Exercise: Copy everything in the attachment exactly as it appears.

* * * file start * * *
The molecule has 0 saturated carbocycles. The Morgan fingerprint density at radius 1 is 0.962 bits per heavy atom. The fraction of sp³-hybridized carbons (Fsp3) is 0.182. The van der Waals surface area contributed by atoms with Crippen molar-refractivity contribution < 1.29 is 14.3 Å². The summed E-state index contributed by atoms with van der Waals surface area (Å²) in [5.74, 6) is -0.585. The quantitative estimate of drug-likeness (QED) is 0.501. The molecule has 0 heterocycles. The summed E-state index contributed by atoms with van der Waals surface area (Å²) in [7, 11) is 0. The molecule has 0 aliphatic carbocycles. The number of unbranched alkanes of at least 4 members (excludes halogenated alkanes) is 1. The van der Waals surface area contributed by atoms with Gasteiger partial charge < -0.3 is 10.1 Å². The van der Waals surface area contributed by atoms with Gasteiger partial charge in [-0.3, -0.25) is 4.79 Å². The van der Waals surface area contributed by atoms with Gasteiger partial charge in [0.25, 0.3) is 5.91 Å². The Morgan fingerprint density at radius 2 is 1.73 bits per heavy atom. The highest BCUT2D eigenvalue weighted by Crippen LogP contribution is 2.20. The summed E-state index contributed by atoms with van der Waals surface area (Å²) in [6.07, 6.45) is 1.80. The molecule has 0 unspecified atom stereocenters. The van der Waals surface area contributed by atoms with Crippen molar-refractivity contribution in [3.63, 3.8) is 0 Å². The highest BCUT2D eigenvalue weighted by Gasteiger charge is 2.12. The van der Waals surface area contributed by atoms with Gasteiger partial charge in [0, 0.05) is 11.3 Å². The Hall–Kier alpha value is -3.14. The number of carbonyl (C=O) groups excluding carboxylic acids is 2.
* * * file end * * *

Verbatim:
The molecule has 0 saturated carbocycles. The Morgan fingerprint density at radius 1 is 0.962 bits per heavy atom. The fraction of sp³-hybridized carbons (Fsp3) is 0.182. The van der Waals surface area contributed by atoms with Crippen molar-refractivity contribution < 1.29 is 14.3 Å². The summed E-state index contributed by atoms with van der Waals surface area (Å²) in [5.74, 6) is -0.585. The quantitative estimate of drug-likeness (QED) is 0.501. The molecule has 0 heterocycles. The summed E-state index contributed by atoms with van der Waals surface area (Å²) in [7, 11) is 0. The molecule has 0 aliphatic carbocycles. The number of unbranched alkanes of at least 4 members (excludes halogenated alkanes) is 1. The van der Waals surface area contributed by atoms with Gasteiger partial charge < -0.3 is 10.1 Å². The van der Waals surface area contributed by atoms with Gasteiger partial charge in [-0.3, -0.25) is 4.79 Å². The van der Waals surface area contributed by atoms with Gasteiger partial charge in [0.25, 0.3) is 5.91 Å². The Morgan fingerprint density at radius 2 is 1.73 bits per heavy atom. The highest BCUT2D eigenvalue weighted by Crippen LogP contribution is 2.20. The summed E-state index contributed by atoms with van der Waals surface area (Å²) in [6.07, 6.45) is 1.80. The molecule has 0 unspecified atom stereocenters. The van der Waals surface area contributed by atoms with Crippen molar-refractivity contribution in [3.63, 3.8) is 0 Å². The highest BCUT2D eigenvalue weighted by Gasteiger charge is 2.12. The van der Waals surface area contributed by atoms with Gasteiger partial charge in [0, 0.05) is 11.3 Å². The Hall–Kier alpha value is -3.14. The number of carbonyl (C=O) groups excluding carboxylic acids is 2.